The action, which was part of the wider Battle of Tuchola Forest, took place near the village of Krojanty on the evening of 1st September 1939. A group of German infantry were resting in the forest and Colonel Kazimierz Mastalerz (who had fought in the cavalry during the First World War and knew from experience that the element of surprise would be vital in any attack) ordered Commander Eugeniusz Świeściak of the Pomeranian Uhlans to initiate a charge in one of the very first engagements of the Second World War. The Germans were unprepared and taken completely by surprise, quickly retreating before the Polish cavalry. But the attacker’s upper-hand was short lived as German armoured reconnaissance vehicles deployed from the forest road and opened fire; as the horsemen retreated Świeściak and a third of his 250 men were killed, Colonel Mastalerz was killed trying to save them. The charge had been successful though in that it slowed the German advance and allowed other units of the Polish army to make an orderly retreat in front of the advancing Germans.

Hitler youth magazine
Hitler Youth magazine perpetuating the story

The following day a number of German and Italian reporters visited the battlefield where tanks had now arrived and were deployed near the dead Polish cavalrymen and their mounts. An Italian Journalist named Indro Montanelli jumped to conclusions and sent a report saying that the Poles had been cut down whilst attacking the German tanks. It would have been easy enough for the Germans to deny this, but they quickly saw the propaganda value of the story and ran an article in Die Wehrmacht, a propaganda magazine in Germany, implying that the charge demonstrated how strong and sophisticated the new German army was and how weak and ill-prepared were her enemies. At the end of the war the story was reinforced by the Soviets to show how the poor Polish peasants had been failed by a decadent aristocratic class. As Germany and Italy had the only reporters to visit the site this propaganda myth continued to be perpetuated even up to the 1990’s.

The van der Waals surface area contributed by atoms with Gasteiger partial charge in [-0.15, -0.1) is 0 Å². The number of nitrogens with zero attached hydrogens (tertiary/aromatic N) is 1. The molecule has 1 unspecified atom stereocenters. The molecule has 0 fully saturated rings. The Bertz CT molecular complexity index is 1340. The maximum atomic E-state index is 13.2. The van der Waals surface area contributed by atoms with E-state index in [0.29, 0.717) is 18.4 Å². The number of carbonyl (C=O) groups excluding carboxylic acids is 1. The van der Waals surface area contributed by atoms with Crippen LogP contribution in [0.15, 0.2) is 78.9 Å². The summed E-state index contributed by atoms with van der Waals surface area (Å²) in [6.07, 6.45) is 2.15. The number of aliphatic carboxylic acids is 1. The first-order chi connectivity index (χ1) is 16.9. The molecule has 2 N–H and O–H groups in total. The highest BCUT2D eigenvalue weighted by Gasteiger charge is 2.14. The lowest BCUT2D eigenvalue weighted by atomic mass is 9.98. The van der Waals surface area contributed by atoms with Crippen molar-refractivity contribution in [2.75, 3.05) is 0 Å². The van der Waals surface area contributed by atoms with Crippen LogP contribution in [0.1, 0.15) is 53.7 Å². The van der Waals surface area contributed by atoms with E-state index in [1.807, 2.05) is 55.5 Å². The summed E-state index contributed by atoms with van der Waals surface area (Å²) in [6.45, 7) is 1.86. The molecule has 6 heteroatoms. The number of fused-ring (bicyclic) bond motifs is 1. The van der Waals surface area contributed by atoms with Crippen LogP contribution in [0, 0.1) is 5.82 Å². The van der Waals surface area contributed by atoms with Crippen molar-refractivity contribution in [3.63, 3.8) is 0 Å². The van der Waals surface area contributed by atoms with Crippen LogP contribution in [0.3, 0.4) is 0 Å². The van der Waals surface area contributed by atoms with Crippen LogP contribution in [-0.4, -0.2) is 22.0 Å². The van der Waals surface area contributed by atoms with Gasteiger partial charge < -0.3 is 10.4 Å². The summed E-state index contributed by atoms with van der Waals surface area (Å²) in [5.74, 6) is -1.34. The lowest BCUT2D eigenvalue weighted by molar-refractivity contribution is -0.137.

There seems to have been only one instance of the Polish cavalry charging German tanks, and this happened entirely by accident at Mokra. In the middle of the confusion and smoke of battle Captain Hollak suddenly found himself and his unit riding directly at the flank of a German column, with little choice and before the enemy had time to react he led his men at the gallop through the German tanks and seized the high ground. Two days later Mokra was lost to the advancing Germans.

OLYMPUS DIGITAL CAMERA
The monument to the Wołyńska Cavalry Brigade at Mokra

There were a number of other small cavalry charges in different theatres of the war during World War 2 whilst Zimbabwe (then Rhodesia) and Mozambique used cavalry into the 1970’s; the Americans used horses in Afghanistan during Operation Enduring Freedom in 2001, and the 61st Cavalry unit is still a part of the Indian Army today.** So the importance of the horse during warfare continues, and the Charge of Krojanty rather than showing a last brave cavalry charge as the past gave way to modern warfare should probably be seen more as an enduring testimony to the power of propaganda.

**(I believe this is the only non-ceremonial cavalry unit in a modern army but would be interested if anyone can tell me otherwise).

*Polish cavalry charges during the first month of the Second World War:

  • 1st September 1939 – the battle of Krojanty
  • 1st September 1939 – against a small group of the 4th Panzer Division in Mokra